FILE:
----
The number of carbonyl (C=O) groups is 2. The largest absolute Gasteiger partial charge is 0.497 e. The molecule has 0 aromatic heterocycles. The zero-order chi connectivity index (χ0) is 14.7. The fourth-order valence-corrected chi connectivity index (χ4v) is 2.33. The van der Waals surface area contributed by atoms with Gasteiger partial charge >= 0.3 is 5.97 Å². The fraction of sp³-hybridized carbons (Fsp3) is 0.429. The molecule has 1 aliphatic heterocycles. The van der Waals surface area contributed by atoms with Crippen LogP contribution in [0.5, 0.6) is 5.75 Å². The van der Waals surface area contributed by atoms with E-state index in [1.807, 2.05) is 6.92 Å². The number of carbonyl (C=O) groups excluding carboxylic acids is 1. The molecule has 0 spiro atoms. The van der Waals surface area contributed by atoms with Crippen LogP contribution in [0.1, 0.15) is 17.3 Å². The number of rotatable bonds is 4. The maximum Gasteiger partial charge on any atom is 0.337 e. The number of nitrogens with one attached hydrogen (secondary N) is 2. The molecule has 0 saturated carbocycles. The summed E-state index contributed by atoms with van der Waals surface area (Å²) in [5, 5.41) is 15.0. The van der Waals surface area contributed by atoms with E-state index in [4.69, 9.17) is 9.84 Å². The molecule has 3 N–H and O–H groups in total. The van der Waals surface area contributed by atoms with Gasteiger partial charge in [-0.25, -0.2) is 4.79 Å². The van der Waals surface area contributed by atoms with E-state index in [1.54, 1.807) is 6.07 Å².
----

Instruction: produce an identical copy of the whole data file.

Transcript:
The number of carbonyl (C=O) groups is 2. The largest absolute Gasteiger partial charge is 0.497 e. The molecule has 0 aromatic heterocycles. The zero-order chi connectivity index (χ0) is 14.7. The fourth-order valence-corrected chi connectivity index (χ4v) is 2.33. The van der Waals surface area contributed by atoms with Gasteiger partial charge >= 0.3 is 5.97 Å². The fraction of sp³-hybridized carbons (Fsp3) is 0.429. The molecule has 1 aliphatic heterocycles. The van der Waals surface area contributed by atoms with Crippen LogP contribution in [0.5, 0.6) is 5.75 Å². The van der Waals surface area contributed by atoms with E-state index in [1.807, 2.05) is 6.92 Å². The number of carbonyl (C=O) groups excluding carboxylic acids is 1. The molecule has 0 spiro atoms. The van der Waals surface area contributed by atoms with Crippen LogP contribution in [0.1, 0.15) is 17.3 Å². The number of rotatable bonds is 4. The maximum Gasteiger partial charge on any atom is 0.337 e. The number of nitrogens with one attached hydrogen (secondary N) is 2. The molecule has 0 saturated carbocycles. The summed E-state index contributed by atoms with van der Waals surface area (Å²) in [5, 5.41) is 15.0. The van der Waals surface area contributed by atoms with E-state index in [4.69, 9.17) is 9.84 Å². The molecule has 3 N–H and O–H groups in total. The van der Waals surface area contributed by atoms with Gasteiger partial charge in [-0.25, -0.2) is 4.79 Å². The van der Waals surface area contributed by atoms with E-state index in [1.54, 1.807) is 6.07 Å².